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However, the cognomen 'Híspalis' is due to its situation, as it is built on pilings above marshy ground, so as not to yield to a sliding and unstable foundation.
Although this etymology is not accurate, it is likely that the city was considered untenable as a residence by the Romans for its instability, being built on alluvial soil and frequently threatened by flooding of the Guadalquivir River.
Isidore says in his Etymologies, XV 1, 71: Hispalim Caesar Iulius condidit, quae ex suo et Romae urbis vocabulo Iuliam Romulam nuncupavit.
Carthaginians had caused the collapse of Tartessos by 530 BC, either by armed conflict or by cutting off Greek trade in support of the Phoenician colony of Gades (present-day Cádiz).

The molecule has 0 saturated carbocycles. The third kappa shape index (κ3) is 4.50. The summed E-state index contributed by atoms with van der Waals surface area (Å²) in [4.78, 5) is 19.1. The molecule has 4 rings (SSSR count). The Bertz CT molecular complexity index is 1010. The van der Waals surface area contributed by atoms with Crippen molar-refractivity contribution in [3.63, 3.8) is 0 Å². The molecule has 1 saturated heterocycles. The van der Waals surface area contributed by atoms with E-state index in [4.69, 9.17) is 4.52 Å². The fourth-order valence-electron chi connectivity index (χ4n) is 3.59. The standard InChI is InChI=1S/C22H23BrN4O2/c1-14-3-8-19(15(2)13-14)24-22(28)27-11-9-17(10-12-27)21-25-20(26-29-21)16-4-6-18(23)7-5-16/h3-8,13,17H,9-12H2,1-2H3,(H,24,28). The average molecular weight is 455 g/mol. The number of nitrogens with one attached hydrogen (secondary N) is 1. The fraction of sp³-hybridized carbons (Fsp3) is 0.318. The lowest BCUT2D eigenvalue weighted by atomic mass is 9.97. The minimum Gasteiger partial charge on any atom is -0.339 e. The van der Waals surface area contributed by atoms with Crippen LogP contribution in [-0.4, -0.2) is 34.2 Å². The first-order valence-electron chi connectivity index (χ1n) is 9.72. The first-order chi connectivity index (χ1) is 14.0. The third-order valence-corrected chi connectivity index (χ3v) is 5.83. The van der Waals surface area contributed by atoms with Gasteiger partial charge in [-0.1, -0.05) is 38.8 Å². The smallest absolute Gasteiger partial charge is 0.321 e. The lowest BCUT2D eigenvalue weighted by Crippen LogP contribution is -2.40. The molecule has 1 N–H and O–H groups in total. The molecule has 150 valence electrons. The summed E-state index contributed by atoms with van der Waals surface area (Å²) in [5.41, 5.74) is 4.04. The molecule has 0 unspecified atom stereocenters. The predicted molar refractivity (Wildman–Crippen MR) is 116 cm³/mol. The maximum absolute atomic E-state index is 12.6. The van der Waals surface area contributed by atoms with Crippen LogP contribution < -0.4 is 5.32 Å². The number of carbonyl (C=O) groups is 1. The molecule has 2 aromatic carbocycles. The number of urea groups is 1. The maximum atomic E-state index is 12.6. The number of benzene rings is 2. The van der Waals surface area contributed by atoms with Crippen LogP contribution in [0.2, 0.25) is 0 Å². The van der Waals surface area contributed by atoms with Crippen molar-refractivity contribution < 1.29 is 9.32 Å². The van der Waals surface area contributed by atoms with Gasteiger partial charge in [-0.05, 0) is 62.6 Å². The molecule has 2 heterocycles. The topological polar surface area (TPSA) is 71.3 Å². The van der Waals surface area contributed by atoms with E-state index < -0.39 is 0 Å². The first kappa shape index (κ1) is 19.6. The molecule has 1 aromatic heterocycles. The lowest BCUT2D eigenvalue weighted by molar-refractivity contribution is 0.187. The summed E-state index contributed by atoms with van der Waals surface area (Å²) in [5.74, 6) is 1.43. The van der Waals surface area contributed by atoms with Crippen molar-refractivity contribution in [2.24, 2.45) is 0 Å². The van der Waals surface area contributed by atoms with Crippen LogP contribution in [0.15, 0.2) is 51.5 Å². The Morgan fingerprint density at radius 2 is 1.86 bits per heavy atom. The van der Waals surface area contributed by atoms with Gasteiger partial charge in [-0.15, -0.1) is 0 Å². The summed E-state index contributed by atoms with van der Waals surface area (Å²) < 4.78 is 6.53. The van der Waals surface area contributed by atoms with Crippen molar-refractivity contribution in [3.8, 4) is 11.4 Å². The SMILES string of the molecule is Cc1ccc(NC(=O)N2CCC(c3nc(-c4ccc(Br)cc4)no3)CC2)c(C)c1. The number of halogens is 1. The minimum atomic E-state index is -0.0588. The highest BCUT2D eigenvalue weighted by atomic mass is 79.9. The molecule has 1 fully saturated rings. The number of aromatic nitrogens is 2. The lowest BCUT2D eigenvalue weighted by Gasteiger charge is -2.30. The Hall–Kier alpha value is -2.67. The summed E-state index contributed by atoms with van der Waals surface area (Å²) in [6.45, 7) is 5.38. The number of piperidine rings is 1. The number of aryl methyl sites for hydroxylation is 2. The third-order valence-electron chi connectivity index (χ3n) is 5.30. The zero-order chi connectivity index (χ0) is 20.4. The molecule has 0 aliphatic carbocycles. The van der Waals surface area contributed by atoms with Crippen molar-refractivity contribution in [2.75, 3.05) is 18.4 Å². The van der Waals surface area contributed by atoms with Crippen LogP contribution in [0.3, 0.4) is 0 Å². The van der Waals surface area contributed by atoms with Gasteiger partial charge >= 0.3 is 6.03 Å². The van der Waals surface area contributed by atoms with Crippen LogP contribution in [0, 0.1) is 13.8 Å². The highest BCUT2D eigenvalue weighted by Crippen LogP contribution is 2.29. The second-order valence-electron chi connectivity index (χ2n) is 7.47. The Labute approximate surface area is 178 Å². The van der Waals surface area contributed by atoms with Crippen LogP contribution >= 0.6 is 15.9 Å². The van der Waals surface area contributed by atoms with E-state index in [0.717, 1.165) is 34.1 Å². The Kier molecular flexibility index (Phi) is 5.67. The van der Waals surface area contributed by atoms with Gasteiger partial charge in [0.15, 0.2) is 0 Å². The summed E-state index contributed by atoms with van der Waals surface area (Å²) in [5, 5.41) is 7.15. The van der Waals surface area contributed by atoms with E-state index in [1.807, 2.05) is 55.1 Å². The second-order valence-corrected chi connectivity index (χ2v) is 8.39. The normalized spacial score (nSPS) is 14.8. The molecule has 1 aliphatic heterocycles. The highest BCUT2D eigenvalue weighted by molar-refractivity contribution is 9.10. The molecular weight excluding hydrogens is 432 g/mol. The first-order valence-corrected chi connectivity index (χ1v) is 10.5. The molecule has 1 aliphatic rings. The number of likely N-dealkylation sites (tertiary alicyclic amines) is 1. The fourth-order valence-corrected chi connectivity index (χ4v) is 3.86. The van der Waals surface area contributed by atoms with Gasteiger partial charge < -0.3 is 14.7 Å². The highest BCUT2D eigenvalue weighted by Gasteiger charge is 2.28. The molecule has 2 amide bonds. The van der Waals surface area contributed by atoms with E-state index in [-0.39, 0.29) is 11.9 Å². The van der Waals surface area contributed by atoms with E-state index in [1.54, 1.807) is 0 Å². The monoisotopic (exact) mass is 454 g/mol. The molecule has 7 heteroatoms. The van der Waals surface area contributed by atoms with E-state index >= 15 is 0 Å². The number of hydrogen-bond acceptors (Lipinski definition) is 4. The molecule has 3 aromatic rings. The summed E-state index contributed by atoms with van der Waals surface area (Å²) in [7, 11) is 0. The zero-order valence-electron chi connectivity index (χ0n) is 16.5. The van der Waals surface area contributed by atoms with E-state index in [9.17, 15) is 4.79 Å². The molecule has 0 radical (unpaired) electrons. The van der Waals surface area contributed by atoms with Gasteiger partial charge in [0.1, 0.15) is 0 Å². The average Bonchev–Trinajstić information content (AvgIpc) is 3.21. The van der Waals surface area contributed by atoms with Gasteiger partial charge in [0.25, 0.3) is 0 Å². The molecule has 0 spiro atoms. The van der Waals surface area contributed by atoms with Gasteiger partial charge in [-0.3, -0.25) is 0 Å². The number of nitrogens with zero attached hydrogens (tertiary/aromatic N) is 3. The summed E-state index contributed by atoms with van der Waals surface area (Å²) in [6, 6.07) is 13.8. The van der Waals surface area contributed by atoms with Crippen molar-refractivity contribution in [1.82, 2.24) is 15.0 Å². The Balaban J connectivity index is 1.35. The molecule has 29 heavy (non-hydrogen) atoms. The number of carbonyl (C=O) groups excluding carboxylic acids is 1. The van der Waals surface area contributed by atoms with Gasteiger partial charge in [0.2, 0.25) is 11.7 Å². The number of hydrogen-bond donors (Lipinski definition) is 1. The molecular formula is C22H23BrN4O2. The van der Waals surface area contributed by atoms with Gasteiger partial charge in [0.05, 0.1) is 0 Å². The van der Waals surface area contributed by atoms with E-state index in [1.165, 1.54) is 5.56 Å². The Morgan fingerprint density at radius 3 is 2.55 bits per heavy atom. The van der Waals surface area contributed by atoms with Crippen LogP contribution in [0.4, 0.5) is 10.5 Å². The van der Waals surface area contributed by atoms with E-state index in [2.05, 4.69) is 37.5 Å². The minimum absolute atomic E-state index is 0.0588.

Carthage also besieged and took over Gades at this time.
The two cities had different characters: Híspalis was a Hispano-Roman town of craftsmen and a regional financial and commercial hub; while Italica, the birthplace of the Roman emperors Trajan and Hadrian, During this period Hispalis was the district capital of the Hispalense, one of the four legal convents (Conventi iuridici, judicial assemblies the governors summoned with some frequency in the major cities) of the imperial province of Baetica.
The Romans Latinised the Iberian name of the city, 'Ispal', and called it Hispalis.
Commercial colonisation activity in the region changed dramatically in the 6th century BC when the Carthaginians achieved dominance of the western Mediterranean after the fall of the Phoenician city-states of Canaan to the Persian empire.